Don’t Nook this cook

Many at-home chefs have downsized their cookbook collections into tablets. Whether using a tome or digital version, these recipes are bound to come out tasty.

By Phyllis Stein-Novack
Add Comment Add Comment | Comments: 0 | Posted Dec. 8, 2011

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In some ways, I’m an old-fashioned girl. I like to cook from books, not from NOOKs. My mise-en-place is ready, the music is on, I’m sipping a cup of coffee or tea and a cookbook is nestled in my ancient acrylic holder on my Italian granite countertop.

There are dozens of new tomes for the giving this year. I’ve already written about “Lidia’s Italy in America” by Lidia Bastianich; “Dolci: Italy’s Sweets” by Francine Segan; and two easy-to-cook-from books based on ingredients you find at Trader Joe’s.

I also recommend "The Rosie’s Bakery All-Butter Cream-Filled, Sugar-Packed No-Holds-Barred Baking Book” by Judy Rosenberg and “The Mozza Cookbook” by Nancy Silverton.

Until I leafed through "Rosie’s," I never had heard of Judy. She owns a number of successful bakeries in the Boston area. Rosenberg has a wicked sense of humor and her recipes work. It is a fine book for beginners.

In her introduction Rosenberg wrote: “Can’t say for sure that I came out of the womb on a diet, but it certainly wasn’t long afterward that I was put on one. As far back as I can remember, it was a family ritual to climb on the scale each morning; first my father, who was blessed with a metabolism that burned up everything that he ate; then my mother, who had the will power to stay thin; and finally, me, their chubby child. No one would have guessed then that I’d end up a baker, least of all me.”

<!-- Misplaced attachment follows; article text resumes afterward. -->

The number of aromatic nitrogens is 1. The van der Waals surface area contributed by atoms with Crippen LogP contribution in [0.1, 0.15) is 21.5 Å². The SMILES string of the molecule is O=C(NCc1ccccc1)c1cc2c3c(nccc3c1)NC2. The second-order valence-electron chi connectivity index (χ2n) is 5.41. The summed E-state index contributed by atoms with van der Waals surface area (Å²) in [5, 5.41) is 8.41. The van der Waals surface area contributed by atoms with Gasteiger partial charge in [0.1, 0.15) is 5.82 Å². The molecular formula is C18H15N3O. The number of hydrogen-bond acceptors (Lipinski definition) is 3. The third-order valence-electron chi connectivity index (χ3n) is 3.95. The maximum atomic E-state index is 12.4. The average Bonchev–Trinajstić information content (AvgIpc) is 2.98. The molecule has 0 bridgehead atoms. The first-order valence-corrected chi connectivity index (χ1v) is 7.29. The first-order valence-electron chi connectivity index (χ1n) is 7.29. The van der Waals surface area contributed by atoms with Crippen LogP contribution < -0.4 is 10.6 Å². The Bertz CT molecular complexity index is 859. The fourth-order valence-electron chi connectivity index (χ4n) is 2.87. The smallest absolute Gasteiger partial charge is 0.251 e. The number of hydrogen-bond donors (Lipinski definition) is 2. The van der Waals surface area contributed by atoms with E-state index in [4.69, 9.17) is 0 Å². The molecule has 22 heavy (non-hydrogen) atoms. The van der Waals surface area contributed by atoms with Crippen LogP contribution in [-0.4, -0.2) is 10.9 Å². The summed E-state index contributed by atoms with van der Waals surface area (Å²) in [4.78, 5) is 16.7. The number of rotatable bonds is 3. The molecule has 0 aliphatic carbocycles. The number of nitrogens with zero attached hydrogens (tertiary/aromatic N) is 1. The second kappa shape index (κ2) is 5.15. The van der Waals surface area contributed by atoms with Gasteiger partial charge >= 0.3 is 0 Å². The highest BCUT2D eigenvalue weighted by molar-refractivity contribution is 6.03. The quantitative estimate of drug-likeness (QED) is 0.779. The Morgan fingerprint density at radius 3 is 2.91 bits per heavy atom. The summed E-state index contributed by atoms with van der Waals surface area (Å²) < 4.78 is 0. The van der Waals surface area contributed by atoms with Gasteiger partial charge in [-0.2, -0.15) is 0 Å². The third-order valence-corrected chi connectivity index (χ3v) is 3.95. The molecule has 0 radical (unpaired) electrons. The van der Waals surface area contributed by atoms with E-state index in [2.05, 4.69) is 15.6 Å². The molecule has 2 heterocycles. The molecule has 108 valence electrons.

I met Silverton more than 20 years ago during a Book and the Cook event at the Barclay Hotel. We immediately clicked. Although her first love is baking, Silverton is also an accomplished chef who has spent much time throughout Italy. Mozza is her Italian restaurant and pizzeria in Los Angeles. She has also been a judge on several episodes of “Top Chef.” “The Mozza Cookbook” is a detailed book for experienced cooks who love Italian food and want to discover more about the cuisines of Italy’s diverse regions.


Chocolate Bread Pudding

from "The Rosie’s Bakery All-Butter Cream-Filled, Sugar-Packed No-Holds-Barred Baking Book" by Judy Rosenberg


1-3/4 cup plus 2 tablespoons of heavy cream
1-1/2 cups of milk
6 tablespoons of sugar
1-1/2 cups (9 ounces) of semisweet chocolate chips
1/8 teaspoon of salt
3 large eggs, lightly beaten with a fork
3 cups of cubed (1-inch) challah
Vegetable oil or butter for greasing the dish


Place the cream, milk, sugar, chocolate chips and salt in a medium-size saucepan and heat over low, whisking occasionally, until the chocolate is completely melted and all of the specks are gone, for about three minutes. Remove the pan from the heat.

Vigorously whisk in the eggs.

Place the cut-up bread in a large bowl and pour the chocolate mixture over it. Toss with a large wooden spoon to evenly soak. Refrigerate the mixture for about two hours, tossing the mixture occasionally with the spoon to make sure all of the cubes are fully soaked.

Preheat the oven to 350 degrees.

Generously grease a 6- or 8-cup soufflé dish with the oil or butter.

Scoop the pudding into the prepared dish. Bake on the center rack until the top is crisp, for about 40 minutes.

Lay a piece of aluminum foil loosely over the surface of the pudding and bake until the pudding is set and a tester inserted close to but not in the center comes out clean, for about 30 minutes more.

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